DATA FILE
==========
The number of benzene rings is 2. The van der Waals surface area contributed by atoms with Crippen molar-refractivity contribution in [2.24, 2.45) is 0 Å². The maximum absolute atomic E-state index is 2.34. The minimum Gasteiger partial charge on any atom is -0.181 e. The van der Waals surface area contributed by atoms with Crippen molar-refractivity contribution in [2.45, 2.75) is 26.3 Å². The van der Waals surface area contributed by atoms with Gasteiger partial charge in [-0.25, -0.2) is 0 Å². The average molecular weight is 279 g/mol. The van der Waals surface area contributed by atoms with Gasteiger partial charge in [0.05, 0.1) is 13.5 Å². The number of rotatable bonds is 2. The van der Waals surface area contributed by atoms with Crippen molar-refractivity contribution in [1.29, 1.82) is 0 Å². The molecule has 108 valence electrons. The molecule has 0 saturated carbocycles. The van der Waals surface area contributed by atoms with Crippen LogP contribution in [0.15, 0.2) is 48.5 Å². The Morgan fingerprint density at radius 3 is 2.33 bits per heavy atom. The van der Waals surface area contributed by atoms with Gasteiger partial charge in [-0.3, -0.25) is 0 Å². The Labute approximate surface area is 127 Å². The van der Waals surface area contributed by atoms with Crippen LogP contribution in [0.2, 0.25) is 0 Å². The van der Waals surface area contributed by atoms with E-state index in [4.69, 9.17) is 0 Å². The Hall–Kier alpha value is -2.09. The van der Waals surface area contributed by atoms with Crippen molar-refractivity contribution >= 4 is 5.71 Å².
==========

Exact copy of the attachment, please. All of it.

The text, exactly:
The number of benzene rings is 2. The van der Waals surface area contributed by atoms with Crippen molar-refractivity contribution in [2.24, 2.45) is 0 Å². The maximum absolute atomic E-state index is 2.34. The minimum Gasteiger partial charge on any atom is -0.181 e. The van der Waals surface area contributed by atoms with Crippen molar-refractivity contribution in [2.45, 2.75) is 26.3 Å². The van der Waals surface area contributed by atoms with Gasteiger partial charge in [-0.25, -0.2) is 0 Å². The average molecular weight is 279 g/mol. The van der Waals surface area contributed by atoms with Gasteiger partial charge in [0.05, 0.1) is 13.5 Å². The number of rotatable bonds is 2. The van der Waals surface area contributed by atoms with Crippen molar-refractivity contribution in [1.29, 1.82) is 0 Å². The molecule has 108 valence electrons. The molecule has 0 saturated carbocycles. The van der Waals surface area contributed by atoms with Crippen LogP contribution in [0.15, 0.2) is 48.5 Å². The Morgan fingerprint density at radius 3 is 2.33 bits per heavy atom. The van der Waals surface area contributed by atoms with Gasteiger partial charge in [-0.3, -0.25) is 0 Å². The Labute approximate surface area is 127 Å². The van der Waals surface area contributed by atoms with Crippen LogP contribution in [0.2, 0.25) is 0 Å². The van der Waals surface area contributed by atoms with E-state index in [4.69, 9.17) is 0 Å². The Hall–Kier alpha value is -2.09. The van der Waals surface area contributed by atoms with Crippen molar-refractivity contribution >= 4 is 5.71 Å².